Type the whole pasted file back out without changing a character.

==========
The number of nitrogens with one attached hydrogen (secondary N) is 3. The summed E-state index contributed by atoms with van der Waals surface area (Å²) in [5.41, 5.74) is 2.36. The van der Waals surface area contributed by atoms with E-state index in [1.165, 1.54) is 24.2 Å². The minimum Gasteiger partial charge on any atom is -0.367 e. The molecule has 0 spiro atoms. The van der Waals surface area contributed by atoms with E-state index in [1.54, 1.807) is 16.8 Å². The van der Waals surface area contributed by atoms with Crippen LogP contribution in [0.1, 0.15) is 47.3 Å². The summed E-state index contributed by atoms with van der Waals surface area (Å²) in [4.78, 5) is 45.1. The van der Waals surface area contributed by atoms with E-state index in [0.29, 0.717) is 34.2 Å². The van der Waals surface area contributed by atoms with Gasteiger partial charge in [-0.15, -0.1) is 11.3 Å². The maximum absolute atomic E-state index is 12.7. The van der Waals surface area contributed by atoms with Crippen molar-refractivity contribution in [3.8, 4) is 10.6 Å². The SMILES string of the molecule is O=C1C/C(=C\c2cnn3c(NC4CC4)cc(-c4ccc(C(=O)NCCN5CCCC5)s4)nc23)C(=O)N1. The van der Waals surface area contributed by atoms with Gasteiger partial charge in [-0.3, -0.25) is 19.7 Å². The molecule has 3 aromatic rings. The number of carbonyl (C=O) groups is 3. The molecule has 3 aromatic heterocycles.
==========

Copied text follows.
The number of nitrogens with one attached hydrogen (secondary N) is 3. The summed E-state index contributed by atoms with van der Waals surface area (Å²) in [5.41, 5.74) is 2.36. The van der Waals surface area contributed by atoms with E-state index in [1.165, 1.54) is 24.2 Å². The minimum Gasteiger partial charge on any atom is -0.367 e. The molecule has 0 spiro atoms. The van der Waals surface area contributed by atoms with E-state index in [1.54, 1.807) is 16.8 Å². The van der Waals surface area contributed by atoms with Crippen LogP contribution in [0.1, 0.15) is 47.3 Å². The summed E-state index contributed by atoms with van der Waals surface area (Å²) in [4.78, 5) is 45.1. The van der Waals surface area contributed by atoms with E-state index in [0.29, 0.717) is 34.2 Å². The van der Waals surface area contributed by atoms with Gasteiger partial charge in [-0.15, -0.1) is 11.3 Å². The maximum absolute atomic E-state index is 12.7. The van der Waals surface area contributed by atoms with Crippen molar-refractivity contribution in [3.8, 4) is 10.6 Å². The SMILES string of the molecule is O=C1C/C(=C\c2cnn3c(NC4CC4)cc(-c4ccc(C(=O)NCCN5CCCC5)s4)nc23)C(=O)N1. The van der Waals surface area contributed by atoms with Gasteiger partial charge in [-0.3, -0.25) is 19.7 Å². The molecule has 3 aromatic rings. The number of carbonyl (C=O) groups is 3. The molecule has 3 aromatic heterocycles.